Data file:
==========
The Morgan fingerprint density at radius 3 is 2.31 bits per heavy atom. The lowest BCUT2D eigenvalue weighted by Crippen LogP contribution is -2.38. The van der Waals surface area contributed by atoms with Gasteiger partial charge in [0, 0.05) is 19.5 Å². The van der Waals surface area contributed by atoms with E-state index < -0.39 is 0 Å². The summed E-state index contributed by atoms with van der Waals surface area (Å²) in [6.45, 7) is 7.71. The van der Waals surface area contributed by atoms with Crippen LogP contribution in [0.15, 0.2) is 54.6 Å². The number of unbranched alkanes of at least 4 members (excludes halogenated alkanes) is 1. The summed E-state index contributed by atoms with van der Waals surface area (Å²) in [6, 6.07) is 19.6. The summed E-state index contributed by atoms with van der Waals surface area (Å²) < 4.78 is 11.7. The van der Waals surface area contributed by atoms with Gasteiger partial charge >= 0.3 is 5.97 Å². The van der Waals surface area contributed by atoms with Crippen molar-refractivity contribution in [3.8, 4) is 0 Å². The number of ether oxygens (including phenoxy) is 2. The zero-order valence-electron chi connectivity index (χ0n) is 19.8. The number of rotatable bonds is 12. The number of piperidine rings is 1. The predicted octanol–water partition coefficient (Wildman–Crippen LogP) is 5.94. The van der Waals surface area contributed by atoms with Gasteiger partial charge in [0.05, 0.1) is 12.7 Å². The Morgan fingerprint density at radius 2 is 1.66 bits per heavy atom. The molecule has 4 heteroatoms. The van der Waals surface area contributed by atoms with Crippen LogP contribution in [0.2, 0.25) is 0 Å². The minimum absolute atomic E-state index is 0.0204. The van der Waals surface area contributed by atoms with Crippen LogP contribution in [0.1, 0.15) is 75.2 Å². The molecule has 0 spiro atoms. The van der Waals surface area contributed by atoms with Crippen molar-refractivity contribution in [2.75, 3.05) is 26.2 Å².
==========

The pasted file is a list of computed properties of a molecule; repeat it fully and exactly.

The Morgan fingerprint density at radius 3 is 2.31 bits per heavy atom. The lowest BCUT2D eigenvalue weighted by Crippen LogP contribution is -2.38. The van der Waals surface area contributed by atoms with Gasteiger partial charge in [0, 0.05) is 19.5 Å². The van der Waals surface area contributed by atoms with E-state index < -0.39 is 0 Å². The summed E-state index contributed by atoms with van der Waals surface area (Å²) in [6.45, 7) is 7.71. The van der Waals surface area contributed by atoms with Crippen LogP contribution in [0.15, 0.2) is 54.6 Å². The number of unbranched alkanes of at least 4 members (excludes halogenated alkanes) is 1. The summed E-state index contributed by atoms with van der Waals surface area (Å²) in [6, 6.07) is 19.6. The summed E-state index contributed by atoms with van der Waals surface area (Å²) < 4.78 is 11.7. The van der Waals surface area contributed by atoms with Gasteiger partial charge >= 0.3 is 5.97 Å². The van der Waals surface area contributed by atoms with Crippen molar-refractivity contribution in [3.8, 4) is 0 Å². The number of ether oxygens (including phenoxy) is 2. The zero-order valence-electron chi connectivity index (χ0n) is 19.8. The number of rotatable bonds is 12. The number of piperidine rings is 1. The predicted octanol–water partition coefficient (Wildman–Crippen LogP) is 5.94. The van der Waals surface area contributed by atoms with Gasteiger partial charge in [0.05, 0.1) is 12.7 Å². The Morgan fingerprint density at radius 2 is 1.66 bits per heavy atom. The molecule has 4 heteroatoms. The van der Waals surface area contributed by atoms with Crippen LogP contribution in [0.2, 0.25) is 0 Å². The minimum absolute atomic E-state index is 0.0204. The van der Waals surface area contributed by atoms with Crippen LogP contribution in [0.1, 0.15) is 75.2 Å². The molecule has 0 spiro atoms. The van der Waals surface area contributed by atoms with Crippen molar-refractivity contribution in [2.75, 3.05) is 26.2 Å².